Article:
What Is the Microbiome?

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Computer illustration of the human digestive system, showing liver, stomach and intestines, with a close-up view of bacteria found in the intestines
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Your body provides a home for many inhabitants, including bacteria, viruses and fungi. But these organisms don’t take up residence to make you ill. Quite to the contrary, these microbes play a vital role in keeping you healthy.

Scientists refer to these organisms collectively as the “human microbiome.” To imagine the microbiome, picture a forest ecosystem. It contains trees and plants (organs and tissues), oxygen, and water (blood). The forest also contains insects and other tiny organisms that live within the soil and break down biological materials into nutrients that keep the trees and plants healthy, remove pathogens, and perform other useful functions.

The human microbiome behaves in a similar way. These microbes help your body stay healthy by stimulating your immune system to ward off pathogens, transforming food into usable nutrients, creating essential vitamins, and even helping regulate the nervous system.

How large is the human microbiome?

Scientists define the microbiome as the total amount of genomic material contained in all the microbes that reside inside and on the surface of the human body. As you might guess, this number is staggeringly large. The average human being hosts approximately 100 trillion microbes that are believed to contribute more than 3 million genes essential to human function. To put this number in perspective, your DNA only contains around 23,000 genes that contribute to your survival. As you can see, your microbiome actually plays a larger role in keeping you healthy than your own DNA does.

Where do the organisms of the microbiome live in the human body?

The microbiome includes all bacteria, fungi and viruses inside your body and on its surface. These organisms occur throughout the body, but the vast majority live within the gut (mainly the large intestine). Beyond the gut, the skin also hosts a significant microbiome. These healthy microbes play an important role in preventing pathogens from penetrating the skin. The reproductive and urinary tracts of both men and women also contain microbes that keep these tissues healthy and seem to protect against infection.

What is the relationship between the gut microbiome and overall health?

Many people know the intestines as the place where food gets digested and eliminated, but the gut plays a much larger role in human health than that. Many crucial immune system functions originate in the gut. The intestines also help modulate the nervous system. Vitamins get synthesized (created) in the gut.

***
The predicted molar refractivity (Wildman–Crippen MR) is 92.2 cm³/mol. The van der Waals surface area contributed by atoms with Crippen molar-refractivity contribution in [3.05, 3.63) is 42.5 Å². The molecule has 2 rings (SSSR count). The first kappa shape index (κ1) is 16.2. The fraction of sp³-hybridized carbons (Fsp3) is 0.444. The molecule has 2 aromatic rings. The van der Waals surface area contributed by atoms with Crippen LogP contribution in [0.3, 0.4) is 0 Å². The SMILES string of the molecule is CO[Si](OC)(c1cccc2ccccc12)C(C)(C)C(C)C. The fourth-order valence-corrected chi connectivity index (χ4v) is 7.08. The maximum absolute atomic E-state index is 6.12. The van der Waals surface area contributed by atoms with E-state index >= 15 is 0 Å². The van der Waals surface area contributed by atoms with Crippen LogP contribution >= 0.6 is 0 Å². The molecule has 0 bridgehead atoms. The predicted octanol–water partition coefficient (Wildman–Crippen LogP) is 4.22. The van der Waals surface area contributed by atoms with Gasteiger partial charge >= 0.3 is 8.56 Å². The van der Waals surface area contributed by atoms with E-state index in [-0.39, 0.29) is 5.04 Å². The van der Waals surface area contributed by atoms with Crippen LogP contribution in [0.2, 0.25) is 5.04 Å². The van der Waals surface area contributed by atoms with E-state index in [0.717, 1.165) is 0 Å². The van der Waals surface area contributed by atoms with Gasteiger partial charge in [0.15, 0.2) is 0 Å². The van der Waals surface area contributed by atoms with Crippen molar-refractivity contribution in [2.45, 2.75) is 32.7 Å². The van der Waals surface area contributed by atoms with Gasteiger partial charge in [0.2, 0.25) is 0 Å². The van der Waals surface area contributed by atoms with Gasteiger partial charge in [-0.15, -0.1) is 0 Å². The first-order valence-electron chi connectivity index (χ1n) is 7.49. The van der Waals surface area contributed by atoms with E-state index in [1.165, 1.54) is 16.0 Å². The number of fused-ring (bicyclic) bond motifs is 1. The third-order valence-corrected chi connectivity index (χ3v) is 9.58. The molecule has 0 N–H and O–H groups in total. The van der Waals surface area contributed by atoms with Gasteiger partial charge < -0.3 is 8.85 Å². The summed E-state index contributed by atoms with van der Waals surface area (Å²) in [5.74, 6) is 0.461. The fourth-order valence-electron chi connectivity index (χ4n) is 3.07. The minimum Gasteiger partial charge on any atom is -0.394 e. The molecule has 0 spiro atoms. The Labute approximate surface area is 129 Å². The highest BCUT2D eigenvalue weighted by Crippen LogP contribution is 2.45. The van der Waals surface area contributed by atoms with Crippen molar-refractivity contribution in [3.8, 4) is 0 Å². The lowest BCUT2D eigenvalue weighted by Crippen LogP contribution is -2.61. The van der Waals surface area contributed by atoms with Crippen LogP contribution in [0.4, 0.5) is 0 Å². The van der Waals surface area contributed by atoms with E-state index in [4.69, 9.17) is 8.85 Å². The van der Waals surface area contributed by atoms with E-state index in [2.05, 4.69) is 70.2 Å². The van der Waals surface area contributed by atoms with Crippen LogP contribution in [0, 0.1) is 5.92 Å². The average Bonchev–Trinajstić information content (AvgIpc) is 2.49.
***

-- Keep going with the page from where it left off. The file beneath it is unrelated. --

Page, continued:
As one example of the relationship between gut microbes and overall health, your body requires a robust gut microbiome to synthesize key vitamins, like B12. Only the gut bacteria can contribute the enzymes required to make B12. These enzymes can’t be found in foods, so your body relies on your gut microbiome to help create this vitamin that keeps nerve cells healthy.

What is a healthy microbiome diet?

Your diet can influence your microbiome health, particularly in the gut. One of the best ways to maintain a robust gut microbiome is by eating a fiber-rich diet. In general, consuming a diet that includes plenty of whole, unprocessed foods; complex carbohydrates; healthy fats; and lean proteins can help you maintain good gut health.

You also can support your microbiome by consuming foods that contain active cultures, like yogurt, or foods that have been fermented, like sauerkraut. Commercial probiotic supplements may be helpful in restoring the balance of the microbiome when it has been disrupted for reasons like taking antibiotic medications, but the usefulness of probiotics for people with a healthy microbiome remains questionable.

Because your microbiome plays such an important role in your overall health and well-being, you should take care to support it. Eat healthy. Stay hydrated. Participate in physical activities. Clean and moisturize your skin with gentle products that won’t disrupt the friendly bacteria there. If you take these simple steps, you can help your microbiome keep you healthy for years to come.

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Medical Reviewer: William C. Lloyd III, MD, FACS
Last Review Date: 2019 Oct 30
THIS TOOL DOES NOT PROVIDE MEDICAL ADVICE. It is intended for informational purposes only. It is not a substitute for professional medical advice, diagnosis or treatment. Never ignore professional medical advice in seeking treatment because of something you have read on the site. If you think you may have a medical emergency, immediately call your doctor or dial 911.
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  2. The Microbiome. Harvard T.H. Chan School of Public Health. https://www.hsph.harvard.edu/nutritionsource/microbiome/
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  4. Your Microbes and You. The Good, Bad and Ugly. U.S. National Institutes of Health, News in Health. https://newsinhealth.nih.gov/2012/11/your-microbes-you
  5. Probiotics: What You Need to Know. U.S. National Center for Complementary and Integrative Health. https://nccih.nih.gov/health/probiotics/introduction.htm